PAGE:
Island nations embrace climate compatible development - COP21

Island nations embrace climate compatible development - COP21

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Date: 2nd December 2015
Author: CDKN Global
Type: Feature
Country: Palau
Tags: COP21

CDKN’s Deputy CEO Ari Huhtala was invited to introduce the concept of climate compatible development, which led to a panel of interesting interventions on “Challenges for adaptation and mitigation for islands and coastal communities” at the Pacific and Small Islands Day at the Tara Oceans and Climate Pavilion on 2 December, organised by Rare and the Global Islands Partnership (GLISPA).

The concept of climate compatible development is extremely relevant to marine and coastal communities where opportunities for carbon sequestration meet with immediate adaptation challenges and direct links between livelihoods and effects of climate change.

The President of Palau, H.E. Tommy E. Remengesan Jr. highlighted his country’s recent bold decision to establish a marine sanctuary of 500,000 sq.kms (the size of France) leaving only 20% of their exclusive economic zone free for commercial domestic fishing. In addition to the creation of this carbon sink, Palau has submitted an Intended Nationally Determined contribution (INDC) to the UNFCCC with the target of reducing emissions by 50% by 2025 from business as usual. The President seeks genuine two-way partnerships to support its implementation.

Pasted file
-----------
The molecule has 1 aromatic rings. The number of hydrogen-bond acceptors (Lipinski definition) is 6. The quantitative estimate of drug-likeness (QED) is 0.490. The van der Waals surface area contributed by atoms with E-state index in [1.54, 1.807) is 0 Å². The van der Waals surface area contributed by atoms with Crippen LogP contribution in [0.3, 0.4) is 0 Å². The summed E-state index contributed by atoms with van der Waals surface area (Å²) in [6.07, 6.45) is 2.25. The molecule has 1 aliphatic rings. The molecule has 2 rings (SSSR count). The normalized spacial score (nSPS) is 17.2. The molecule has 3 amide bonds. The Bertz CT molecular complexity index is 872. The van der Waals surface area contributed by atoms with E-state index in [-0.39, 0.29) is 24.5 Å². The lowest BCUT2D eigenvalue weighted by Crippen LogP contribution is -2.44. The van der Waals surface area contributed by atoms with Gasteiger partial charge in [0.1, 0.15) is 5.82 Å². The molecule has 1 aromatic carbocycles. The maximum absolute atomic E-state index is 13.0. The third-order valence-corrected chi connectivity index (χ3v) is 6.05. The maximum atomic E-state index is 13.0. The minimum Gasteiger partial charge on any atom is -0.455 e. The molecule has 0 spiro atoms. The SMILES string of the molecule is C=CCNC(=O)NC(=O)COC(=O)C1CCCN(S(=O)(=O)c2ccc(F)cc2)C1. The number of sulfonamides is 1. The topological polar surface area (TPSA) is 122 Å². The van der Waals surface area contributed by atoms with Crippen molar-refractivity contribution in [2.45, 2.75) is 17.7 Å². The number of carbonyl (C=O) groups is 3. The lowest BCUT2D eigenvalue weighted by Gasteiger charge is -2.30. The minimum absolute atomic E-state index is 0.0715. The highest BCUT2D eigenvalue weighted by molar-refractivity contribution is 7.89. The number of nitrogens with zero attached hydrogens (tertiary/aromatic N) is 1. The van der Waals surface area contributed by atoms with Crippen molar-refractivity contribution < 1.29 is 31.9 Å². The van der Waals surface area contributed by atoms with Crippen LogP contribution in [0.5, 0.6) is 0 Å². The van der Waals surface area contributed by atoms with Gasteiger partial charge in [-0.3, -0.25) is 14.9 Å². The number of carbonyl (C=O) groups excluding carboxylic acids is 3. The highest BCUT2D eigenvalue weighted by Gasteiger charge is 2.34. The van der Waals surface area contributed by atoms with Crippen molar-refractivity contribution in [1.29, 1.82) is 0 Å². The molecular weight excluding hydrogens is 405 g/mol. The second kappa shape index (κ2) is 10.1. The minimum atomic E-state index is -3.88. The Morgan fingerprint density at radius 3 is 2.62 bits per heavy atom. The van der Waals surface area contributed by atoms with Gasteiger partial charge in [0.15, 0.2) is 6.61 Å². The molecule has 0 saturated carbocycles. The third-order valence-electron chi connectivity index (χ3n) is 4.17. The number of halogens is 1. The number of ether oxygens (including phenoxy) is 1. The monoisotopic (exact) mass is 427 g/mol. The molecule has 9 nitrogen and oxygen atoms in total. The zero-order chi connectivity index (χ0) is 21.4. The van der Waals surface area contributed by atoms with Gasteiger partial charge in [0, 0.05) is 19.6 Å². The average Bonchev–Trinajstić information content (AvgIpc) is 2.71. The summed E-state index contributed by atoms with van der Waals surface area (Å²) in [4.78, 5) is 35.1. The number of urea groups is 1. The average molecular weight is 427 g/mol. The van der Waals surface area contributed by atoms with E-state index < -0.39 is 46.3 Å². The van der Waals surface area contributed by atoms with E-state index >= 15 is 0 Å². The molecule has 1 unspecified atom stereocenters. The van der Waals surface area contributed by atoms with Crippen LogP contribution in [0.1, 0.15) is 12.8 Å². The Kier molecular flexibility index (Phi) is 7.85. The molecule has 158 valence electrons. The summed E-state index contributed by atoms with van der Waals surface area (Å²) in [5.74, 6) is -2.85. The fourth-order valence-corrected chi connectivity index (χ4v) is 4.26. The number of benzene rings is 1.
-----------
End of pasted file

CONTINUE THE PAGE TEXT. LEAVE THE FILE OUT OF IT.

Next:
Other speakers included Agus Dermawan (Director for Conservation and Marine Biodiversity of the Ministry of Maritime Affairs and Fisheries, Indonesia), Celine Charveriat (Head of Advocacy and Campaigns, Oxfam International), Brett Jenks (President and CEO, Rare) and Antha Williams (Environment Program Lead, Bloomberg Philanthropies). The importance of community ownership of development processes and reciprocity of support arrangements were highlighted, and good examples of successful climate compatible development initiatives were provided. To have global impact, these need to be scaled up and mainstreamed. And action is needed now, as in many island and coastal communities’ extreme weather shocks are becoming the “new normal”, as Celine Charveriat so eloquently put it.


Image: Palau, credit Lux Tonerre.

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